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Communications to the Editor |

The Mechanism of Hypoxemia in Liver Disease With Pulmonary Hypertension FREE TO VIEW

Shinji Teramoto, MD, FCCP; Takeo Ishii, MD; Yasuyoshi Ouchi, MD
Author and Funding Information

Affiliations: Department of Geriatric Medicine, Tokyo University Hospital, Japan,  Strasbourg, France

Correspondence to: Shinji Teramoto, MD, FCCP, Department of Geriatric Medicine, Tokyo University Hospital, 7-3-1 Hongo Bunkyo-ku, Tokyo, Japan 113-8655



Chest. 2000;117(2):614-615. doi:10.1378/chest.117.2.614
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To the Editor:

In a recent issue of CHEST (June 1999), Schott and coworkers1 reported that orthotopic liver transplantation (OLT) could be performed successfully, even though pulmonary hypertension (PH) is severe. They proposed that severe PH (mean pulmonary artery pressure > 40 mmHg) should not be automatically considered as a contraindication to OLT.

Concerning the arterial blood gas analyses, the authors stated that the important increase in the alveolar-arterial oxygen pressure difference (P [A-a] O2) before OLT was due to a ventilation/perfusion mismatch because an intracardiac or intrapulmonary shunt was excluded. They speculated that the increase in the P(A-a)O2 was in part the consequence of a very high blood flow in the pulmonary circulation due to the very high cardiac output. Because the contrast-enhanced echocardiographic study is a sensitive method to detect intrapulmonary right-to-left shunt, their speculation may be true in part. However, the other possibilities are also considered. Hypoxemia is often observed in patients with chronic liver diseases in the absence of intrinsic lung disease. Recent evidences suggested that nitric oxide (NO) is an important mediator of impaired oxygenation in patients with cirrhosis.24 NO is a vasodilating substance, which can abolish the local vasoconstrictive reflex to alveolar hypoxia, increasing the ventilation/perfusion mismatch, which is one of the mechanisms of oxygenation abnormalities in cirrhosis. Rolla and coworkers2reported that the exhaled NO output is well correlated with P(A-a)O2 in patients with liver cirrhosis. Matsumoto et al3 also reported that increased NO levels in exhaled air in patients with decompensated, but not in patients with compensated cirrhosis. Furthermore, the increase in NO concentration after liver transplantation is reported to be correlated with the improvement in oxygenation.4There is a possibility that the increased production of NO in the lung may be the other cause of vasodilation and intrapulmonary shunting responsible for hypoxemia in the patient. However, the mechanism of hypoxemia in liver disease may not be simple. Inhaled NO might worsen hypoxemia in cases where the ventilation/perfusion mismatching is the prominent mechanism, but may benefit patients with increased shunt flow in the better ventilated lung. Several investigators have reported that NO inhalation improved postoperative hypoxemia in patients following liver transplantation for hepatic dysfunction.56 Thus, the effects of NO inhalation before and after liver transplantation may have some clinical merit for the study of the pathophysiology of hypoxemia. In addition, delivering 100% oxygen by a nonrebreathing mask may have a diagnostic value of functional right-to-left shunting.7Because the improvement of oxygenation in liver disease after live transplantation is considered to be complicated,811 the simple explanation may not solely be true. It may depend on the degree of intrapulmonary shunt, portal hypertension, increased cardiac output, and increased NO production in lungs.811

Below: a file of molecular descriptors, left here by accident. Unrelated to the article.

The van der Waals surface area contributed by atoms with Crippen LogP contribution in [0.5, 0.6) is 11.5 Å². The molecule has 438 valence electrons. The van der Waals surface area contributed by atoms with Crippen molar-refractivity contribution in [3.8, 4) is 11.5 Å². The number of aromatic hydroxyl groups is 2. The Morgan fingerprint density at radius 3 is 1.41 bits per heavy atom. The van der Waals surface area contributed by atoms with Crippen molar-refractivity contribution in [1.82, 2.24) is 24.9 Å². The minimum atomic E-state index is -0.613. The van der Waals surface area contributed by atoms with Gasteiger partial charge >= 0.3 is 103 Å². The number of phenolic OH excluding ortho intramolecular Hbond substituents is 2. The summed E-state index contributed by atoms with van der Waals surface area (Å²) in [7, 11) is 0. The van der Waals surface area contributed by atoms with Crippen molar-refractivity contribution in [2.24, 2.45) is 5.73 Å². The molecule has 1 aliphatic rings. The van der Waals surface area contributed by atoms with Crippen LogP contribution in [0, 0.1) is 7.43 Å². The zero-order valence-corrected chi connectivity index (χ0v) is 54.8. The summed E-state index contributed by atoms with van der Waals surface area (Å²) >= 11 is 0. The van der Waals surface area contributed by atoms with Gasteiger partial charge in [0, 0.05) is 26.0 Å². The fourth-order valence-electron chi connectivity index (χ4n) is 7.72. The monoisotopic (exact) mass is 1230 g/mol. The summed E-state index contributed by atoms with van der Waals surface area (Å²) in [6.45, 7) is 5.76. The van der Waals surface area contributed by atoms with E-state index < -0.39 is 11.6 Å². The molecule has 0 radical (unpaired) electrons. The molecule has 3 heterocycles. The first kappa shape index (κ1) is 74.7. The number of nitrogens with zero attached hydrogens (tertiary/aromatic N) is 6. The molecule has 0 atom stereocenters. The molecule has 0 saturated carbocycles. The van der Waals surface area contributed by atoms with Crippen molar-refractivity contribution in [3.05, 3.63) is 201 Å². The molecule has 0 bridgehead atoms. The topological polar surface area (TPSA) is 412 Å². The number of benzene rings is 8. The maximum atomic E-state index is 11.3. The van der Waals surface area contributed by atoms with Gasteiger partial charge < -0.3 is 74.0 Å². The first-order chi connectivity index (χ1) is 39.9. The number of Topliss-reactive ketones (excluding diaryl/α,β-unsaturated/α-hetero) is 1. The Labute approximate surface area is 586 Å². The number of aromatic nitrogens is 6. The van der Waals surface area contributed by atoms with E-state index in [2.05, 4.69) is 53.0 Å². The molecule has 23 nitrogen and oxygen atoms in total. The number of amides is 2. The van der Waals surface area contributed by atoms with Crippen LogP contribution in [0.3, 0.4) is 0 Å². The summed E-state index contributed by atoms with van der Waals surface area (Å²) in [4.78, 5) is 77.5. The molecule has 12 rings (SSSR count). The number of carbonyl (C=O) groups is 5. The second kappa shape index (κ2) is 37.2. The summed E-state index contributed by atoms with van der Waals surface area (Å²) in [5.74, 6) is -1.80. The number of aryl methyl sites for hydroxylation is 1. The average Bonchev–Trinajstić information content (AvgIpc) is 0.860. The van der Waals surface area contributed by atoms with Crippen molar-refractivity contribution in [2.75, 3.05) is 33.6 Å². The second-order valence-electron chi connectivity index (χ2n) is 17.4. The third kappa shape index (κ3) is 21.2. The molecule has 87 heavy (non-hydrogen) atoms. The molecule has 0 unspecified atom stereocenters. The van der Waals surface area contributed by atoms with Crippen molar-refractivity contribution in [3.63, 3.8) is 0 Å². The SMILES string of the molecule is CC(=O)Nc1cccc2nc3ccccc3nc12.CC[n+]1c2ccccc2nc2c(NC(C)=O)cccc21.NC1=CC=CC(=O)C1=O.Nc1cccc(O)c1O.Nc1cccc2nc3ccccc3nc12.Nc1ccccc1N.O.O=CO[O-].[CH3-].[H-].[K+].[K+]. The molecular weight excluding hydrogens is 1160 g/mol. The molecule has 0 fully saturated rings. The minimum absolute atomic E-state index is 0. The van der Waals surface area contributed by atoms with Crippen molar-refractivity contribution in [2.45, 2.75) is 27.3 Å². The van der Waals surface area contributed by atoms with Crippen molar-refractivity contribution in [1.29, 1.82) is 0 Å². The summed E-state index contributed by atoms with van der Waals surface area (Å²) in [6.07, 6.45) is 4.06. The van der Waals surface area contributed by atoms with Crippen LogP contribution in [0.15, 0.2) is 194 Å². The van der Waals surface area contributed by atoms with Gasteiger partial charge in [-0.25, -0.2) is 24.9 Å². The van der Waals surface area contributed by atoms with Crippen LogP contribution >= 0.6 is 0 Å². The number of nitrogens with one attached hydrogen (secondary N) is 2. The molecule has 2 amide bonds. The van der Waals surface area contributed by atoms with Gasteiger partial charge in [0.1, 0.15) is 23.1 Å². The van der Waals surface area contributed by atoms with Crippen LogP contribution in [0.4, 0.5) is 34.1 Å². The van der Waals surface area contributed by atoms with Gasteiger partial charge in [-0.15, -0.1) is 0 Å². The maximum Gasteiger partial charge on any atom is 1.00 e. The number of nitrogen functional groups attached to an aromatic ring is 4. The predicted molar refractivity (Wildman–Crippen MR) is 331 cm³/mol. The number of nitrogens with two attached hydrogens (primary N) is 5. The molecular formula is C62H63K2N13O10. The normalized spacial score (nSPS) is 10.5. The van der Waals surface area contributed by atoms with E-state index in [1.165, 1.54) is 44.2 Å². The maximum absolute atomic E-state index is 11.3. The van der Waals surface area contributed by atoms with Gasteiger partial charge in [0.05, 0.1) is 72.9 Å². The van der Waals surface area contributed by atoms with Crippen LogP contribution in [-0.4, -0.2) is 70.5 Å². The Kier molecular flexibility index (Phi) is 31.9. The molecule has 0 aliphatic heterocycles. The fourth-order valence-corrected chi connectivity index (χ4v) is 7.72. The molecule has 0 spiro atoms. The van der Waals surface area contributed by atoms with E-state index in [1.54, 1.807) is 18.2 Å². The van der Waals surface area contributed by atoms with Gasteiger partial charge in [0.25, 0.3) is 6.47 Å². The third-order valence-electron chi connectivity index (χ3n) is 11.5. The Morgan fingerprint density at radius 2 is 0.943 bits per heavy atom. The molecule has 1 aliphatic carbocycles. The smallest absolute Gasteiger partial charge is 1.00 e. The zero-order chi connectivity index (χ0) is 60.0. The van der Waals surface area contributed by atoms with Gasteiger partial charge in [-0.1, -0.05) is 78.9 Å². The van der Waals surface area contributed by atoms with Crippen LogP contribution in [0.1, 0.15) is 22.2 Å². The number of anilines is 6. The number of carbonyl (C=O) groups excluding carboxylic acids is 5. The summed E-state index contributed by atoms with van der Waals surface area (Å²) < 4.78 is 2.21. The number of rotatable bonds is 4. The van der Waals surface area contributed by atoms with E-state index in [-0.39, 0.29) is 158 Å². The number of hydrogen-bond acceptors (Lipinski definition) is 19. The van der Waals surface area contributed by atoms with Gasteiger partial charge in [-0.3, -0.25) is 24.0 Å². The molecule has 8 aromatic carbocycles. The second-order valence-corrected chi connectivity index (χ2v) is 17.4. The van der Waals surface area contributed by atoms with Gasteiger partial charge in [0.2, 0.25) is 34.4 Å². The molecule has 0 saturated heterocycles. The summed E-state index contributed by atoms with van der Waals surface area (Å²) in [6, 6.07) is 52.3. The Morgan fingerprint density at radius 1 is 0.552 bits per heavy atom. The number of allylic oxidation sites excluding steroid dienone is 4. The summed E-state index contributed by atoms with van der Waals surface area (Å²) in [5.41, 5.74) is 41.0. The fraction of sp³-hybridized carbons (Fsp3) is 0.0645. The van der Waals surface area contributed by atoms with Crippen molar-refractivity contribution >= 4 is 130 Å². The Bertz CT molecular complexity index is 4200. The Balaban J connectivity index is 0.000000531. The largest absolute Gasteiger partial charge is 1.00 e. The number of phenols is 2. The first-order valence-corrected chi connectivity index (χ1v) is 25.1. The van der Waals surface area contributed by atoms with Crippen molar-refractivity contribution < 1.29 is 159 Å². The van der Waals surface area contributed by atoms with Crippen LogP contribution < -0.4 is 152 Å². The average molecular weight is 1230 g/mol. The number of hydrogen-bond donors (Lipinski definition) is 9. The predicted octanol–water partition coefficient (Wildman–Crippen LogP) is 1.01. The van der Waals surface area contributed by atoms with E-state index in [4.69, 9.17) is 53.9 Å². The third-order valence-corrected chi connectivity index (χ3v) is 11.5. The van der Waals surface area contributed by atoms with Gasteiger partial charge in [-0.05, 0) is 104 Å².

Although severe pulmonary hypertension should not automatically be considered as a contraindication to OLT, as stated by others, the other exclusion criteria may be necessary for the indication of OLT in liver diseases with pulmonary hypertension.

References

Schott, R, Chaouat, A, Launoy, A, et al (1999) Improvement of pulmonary hypertension after liver transplantation.Chest115,1748-1749. [PubMed] [CrossRef]
 
Rolla, G, Brussino, L, Colagrande, P, et al Exhaled nitric oxide and oxygenation abnormality in hepatic cirrhosis.Hepatology1997;26,842-847. [PubMed]
 
Matsumoto, A, Ogura, K, Hirata, Y, et al Increased nitric oxide in the exhaled air of patients with decompensated liver cirrhosis.Ann Intern Med1995;123,110-113. [PubMed]
 
Rolla, G, Brussino, L, Colagrande, P, et al Exhaled nitric oxide and impaired oxygenation in cirrhotic patients before and after liver transplantation.Ann Intern Med1998;129,375-378. [PubMed]
 
Durand, P, Baujard, C, Grosse, AL, et al Reversal of hypoxemia by inhaled nitric oxide in children with severe hepatopulmonary syndrome, type 1, during and after liver transplantation.Transplantation1998;65,437-439. [PubMed]
 
Alexander, J, Greenough, A, Baker, A, et al Nitric oxide treatment of severe hypoxemia after liver transplantation in hepatopulmonary syndrome: case report.Liver Transplant Surg1997;3,54-55
 
Davis, HH, Schwarts, DJ, Lefrak, SS, et al Alveolar-capillary oxygen disequilibrium in hepatic cirrhosis.Chest1978;73,507-511. [PubMed]
 
Teramoto, S, Matsuse, T, Ouchi, Y Nitric oxide and impaired oxygenation before and after liver transplantation [letter]. Ann Intern Med. 1999;;131 ,.:69. [PubMed]
 
Teramoto S, Matsuse T, Ouchi Y. Splenectomy induced portal hypertension may lead to pulmonary hypertension. Ann Intern Med (in press).
 
Kuo, PC, Plotkinn, JS, Johnson, LR, et al Distinctive clinical features of portpulmonary hypertension.Chest1997;112,908-986